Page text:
A firm must make a conscious choice about the competitive advantage it seeks to develop… if it fails to choose one of these strategies, it risks being 'stuck in the middle', trying to be all things to all people and ending up with no competitive strategy at [15]

In order to avoid being 'stuck in the middle', a company needs to align its corporate strategy to its marketing strategy.

Ansoff Matrix

The Ansoff Matrix, also called the Product/Market Expansion Grid, is a corporate strategy tool used by companies to analyse and plan their growth trajectory. The matrix shows four strategies that can be used to enable a company grow as well as analyse the risk associated with each strategy. The matrix was developed by applied mathematician and business manager H Igor Ansoff and was published in the Harvard Business Review in 1957. Its enduring appeal is in its clear way of considering growth, specifically as opposed to, for example, differentiation.

The four generic strategies of the Ansoff Matrix are:

Figure 2.7 shows the four strategies in the matrix as well as the risk differential between them. Each of Ansoff's corporate growth strategies is briefly described below and, as with Porter's generic forces described in the previous subsection, the marketing strategy implications of each quadrant is discussed.

Market penetration

In a market penetration strategy, the company markets its existing range of products in an existing market. In other words, a company is aiming to increase its market share with a market penetration strategy. While market penetration is a corporate strategy, the implementation is achieved through marketing strategy.

Figure 2.7: The four strategies in the Ansoff Matrix
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Marketing strategy and tactics: The market penetration strategy can be implemented in a number of ways:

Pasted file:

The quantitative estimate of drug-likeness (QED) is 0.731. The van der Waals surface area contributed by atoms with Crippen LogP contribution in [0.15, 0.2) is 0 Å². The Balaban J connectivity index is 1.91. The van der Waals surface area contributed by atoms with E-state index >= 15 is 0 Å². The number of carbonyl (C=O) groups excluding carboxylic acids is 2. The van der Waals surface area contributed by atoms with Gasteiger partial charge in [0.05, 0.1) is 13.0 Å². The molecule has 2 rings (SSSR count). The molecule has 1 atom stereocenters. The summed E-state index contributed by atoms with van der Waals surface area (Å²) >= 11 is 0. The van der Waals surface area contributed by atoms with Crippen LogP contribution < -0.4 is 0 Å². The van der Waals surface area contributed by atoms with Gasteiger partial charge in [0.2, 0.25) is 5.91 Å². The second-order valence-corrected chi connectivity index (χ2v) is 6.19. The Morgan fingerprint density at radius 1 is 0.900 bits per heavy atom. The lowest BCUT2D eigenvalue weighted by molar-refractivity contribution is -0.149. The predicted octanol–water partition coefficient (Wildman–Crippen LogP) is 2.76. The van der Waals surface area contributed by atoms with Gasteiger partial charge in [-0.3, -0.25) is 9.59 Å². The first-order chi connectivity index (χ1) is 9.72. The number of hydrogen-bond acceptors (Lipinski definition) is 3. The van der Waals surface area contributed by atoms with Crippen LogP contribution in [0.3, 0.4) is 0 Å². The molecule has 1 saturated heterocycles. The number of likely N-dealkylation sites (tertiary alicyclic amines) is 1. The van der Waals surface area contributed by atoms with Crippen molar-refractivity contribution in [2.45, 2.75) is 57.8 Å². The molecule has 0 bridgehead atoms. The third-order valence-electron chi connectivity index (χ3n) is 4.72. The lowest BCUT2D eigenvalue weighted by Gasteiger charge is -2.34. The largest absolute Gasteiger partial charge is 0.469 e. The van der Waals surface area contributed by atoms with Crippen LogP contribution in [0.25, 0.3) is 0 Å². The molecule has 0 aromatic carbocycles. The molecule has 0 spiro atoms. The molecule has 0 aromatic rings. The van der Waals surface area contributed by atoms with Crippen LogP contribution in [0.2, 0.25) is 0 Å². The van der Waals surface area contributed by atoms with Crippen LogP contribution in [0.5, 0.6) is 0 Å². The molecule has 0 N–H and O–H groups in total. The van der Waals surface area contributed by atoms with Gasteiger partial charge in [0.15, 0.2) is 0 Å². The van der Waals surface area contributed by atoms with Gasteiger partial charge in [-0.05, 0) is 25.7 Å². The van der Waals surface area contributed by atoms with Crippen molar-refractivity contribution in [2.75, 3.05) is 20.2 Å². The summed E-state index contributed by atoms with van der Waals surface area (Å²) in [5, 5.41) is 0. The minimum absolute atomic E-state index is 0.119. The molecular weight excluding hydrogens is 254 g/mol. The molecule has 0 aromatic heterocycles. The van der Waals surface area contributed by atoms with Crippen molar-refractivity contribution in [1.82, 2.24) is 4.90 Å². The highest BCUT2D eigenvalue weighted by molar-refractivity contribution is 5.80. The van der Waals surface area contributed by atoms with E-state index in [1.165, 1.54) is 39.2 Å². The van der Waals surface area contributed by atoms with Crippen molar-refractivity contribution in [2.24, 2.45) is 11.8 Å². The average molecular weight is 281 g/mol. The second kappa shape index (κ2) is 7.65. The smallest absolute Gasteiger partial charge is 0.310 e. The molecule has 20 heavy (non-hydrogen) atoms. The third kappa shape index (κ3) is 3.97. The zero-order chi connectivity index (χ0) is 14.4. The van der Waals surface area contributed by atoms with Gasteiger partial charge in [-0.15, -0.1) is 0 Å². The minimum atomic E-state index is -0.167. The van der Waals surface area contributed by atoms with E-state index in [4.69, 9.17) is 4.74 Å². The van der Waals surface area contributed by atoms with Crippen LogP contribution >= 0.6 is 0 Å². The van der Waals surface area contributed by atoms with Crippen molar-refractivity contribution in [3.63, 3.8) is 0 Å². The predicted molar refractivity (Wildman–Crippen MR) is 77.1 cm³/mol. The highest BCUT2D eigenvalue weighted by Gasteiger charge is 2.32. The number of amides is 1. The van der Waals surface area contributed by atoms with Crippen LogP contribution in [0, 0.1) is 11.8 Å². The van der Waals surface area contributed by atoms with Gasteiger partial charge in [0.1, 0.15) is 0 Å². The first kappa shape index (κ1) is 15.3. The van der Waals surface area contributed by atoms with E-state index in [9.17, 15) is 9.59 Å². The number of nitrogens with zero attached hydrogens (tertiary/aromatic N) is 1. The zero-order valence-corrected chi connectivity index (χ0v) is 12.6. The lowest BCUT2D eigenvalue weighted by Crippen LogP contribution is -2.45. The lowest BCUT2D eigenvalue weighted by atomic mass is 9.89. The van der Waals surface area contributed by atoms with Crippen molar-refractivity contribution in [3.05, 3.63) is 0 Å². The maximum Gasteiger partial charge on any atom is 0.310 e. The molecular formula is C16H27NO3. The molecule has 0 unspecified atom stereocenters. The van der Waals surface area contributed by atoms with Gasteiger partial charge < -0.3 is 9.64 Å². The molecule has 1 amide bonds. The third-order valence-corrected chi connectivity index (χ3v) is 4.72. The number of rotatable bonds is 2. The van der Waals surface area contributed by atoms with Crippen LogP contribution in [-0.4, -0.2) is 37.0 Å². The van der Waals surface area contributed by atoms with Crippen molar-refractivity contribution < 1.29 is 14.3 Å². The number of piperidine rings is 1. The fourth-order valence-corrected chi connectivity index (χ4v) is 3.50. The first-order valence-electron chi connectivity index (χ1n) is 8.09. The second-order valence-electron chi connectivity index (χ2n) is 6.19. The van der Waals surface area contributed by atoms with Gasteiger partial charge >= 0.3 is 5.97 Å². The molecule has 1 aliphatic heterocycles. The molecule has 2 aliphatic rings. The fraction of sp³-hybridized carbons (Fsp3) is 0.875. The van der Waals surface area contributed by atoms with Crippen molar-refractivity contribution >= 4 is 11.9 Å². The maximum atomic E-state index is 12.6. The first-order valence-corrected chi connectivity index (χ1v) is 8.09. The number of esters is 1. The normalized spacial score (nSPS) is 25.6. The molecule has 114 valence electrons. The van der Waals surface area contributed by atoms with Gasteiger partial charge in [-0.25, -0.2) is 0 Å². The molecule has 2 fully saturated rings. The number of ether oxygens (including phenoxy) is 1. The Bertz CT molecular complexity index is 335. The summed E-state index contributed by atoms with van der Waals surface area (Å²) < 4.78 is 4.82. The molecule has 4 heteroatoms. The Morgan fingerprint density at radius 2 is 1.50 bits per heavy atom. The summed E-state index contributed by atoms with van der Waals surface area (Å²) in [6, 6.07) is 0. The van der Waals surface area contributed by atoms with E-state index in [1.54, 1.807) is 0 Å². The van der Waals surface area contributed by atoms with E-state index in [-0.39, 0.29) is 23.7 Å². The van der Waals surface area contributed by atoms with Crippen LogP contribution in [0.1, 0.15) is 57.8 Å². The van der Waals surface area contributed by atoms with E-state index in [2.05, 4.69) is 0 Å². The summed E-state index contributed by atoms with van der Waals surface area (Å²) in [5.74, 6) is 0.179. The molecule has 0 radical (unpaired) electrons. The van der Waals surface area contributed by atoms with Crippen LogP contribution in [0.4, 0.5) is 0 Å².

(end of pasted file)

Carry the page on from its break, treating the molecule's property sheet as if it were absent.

• Decreasing prices to attract existing or new consumers.
  • Increasing promotion and distribution efforts.
  • Acquiring a competitor in the same marketplace.
  • Deepening availability within an existing channel.

For example, telecommunication companies may all cater for the same market and could employ a market penetration strategy by increasing their promotion and distribution efforts.

Product development

The product development strategy is used when companies have a strong understanding of their current market and are able to provide innovative solutions to meet the needs of the existing market. In a product development strategy, the company develops a new product to cater for the existing market. These new products usually leverage an existing capability (brand, product or supply) and extend into an adjacent market or category. An example might be the expansion of a cereal brand into individual bars (moving from the breakfast category to the snack category).

Marketing strategy and tactics: The move to product development typically involves extensive research and development and expansion of the product range to cater for the existing market (see Chapter 13). The strategy is also implemented by acquiring a competitor's product and merging resources to create a new product that better meets the need of the existing market or even through strategic partnerships with other companies to gain access to each partner's distribution channels or brand. For example, automotive companies are creating electric cars to meet the changing needs of their existing market as current market consumers in the automobile market are becoming more environmentally conscious (see Chapter 3).

Market development

In a market development strategy, the company enters a new market with its existing products. In this context, expanding into new markets may mean expanding into new geographies or consumer segments, and regions. The market development strategy is most successful if:

  • The company owns proprietary technology that it can leverage into new markets.
  • Consumers in the new market are profitable (ie, they possess disposable income).
  • Consumer behaviour in the new markets does not deviate too far from the existing markets.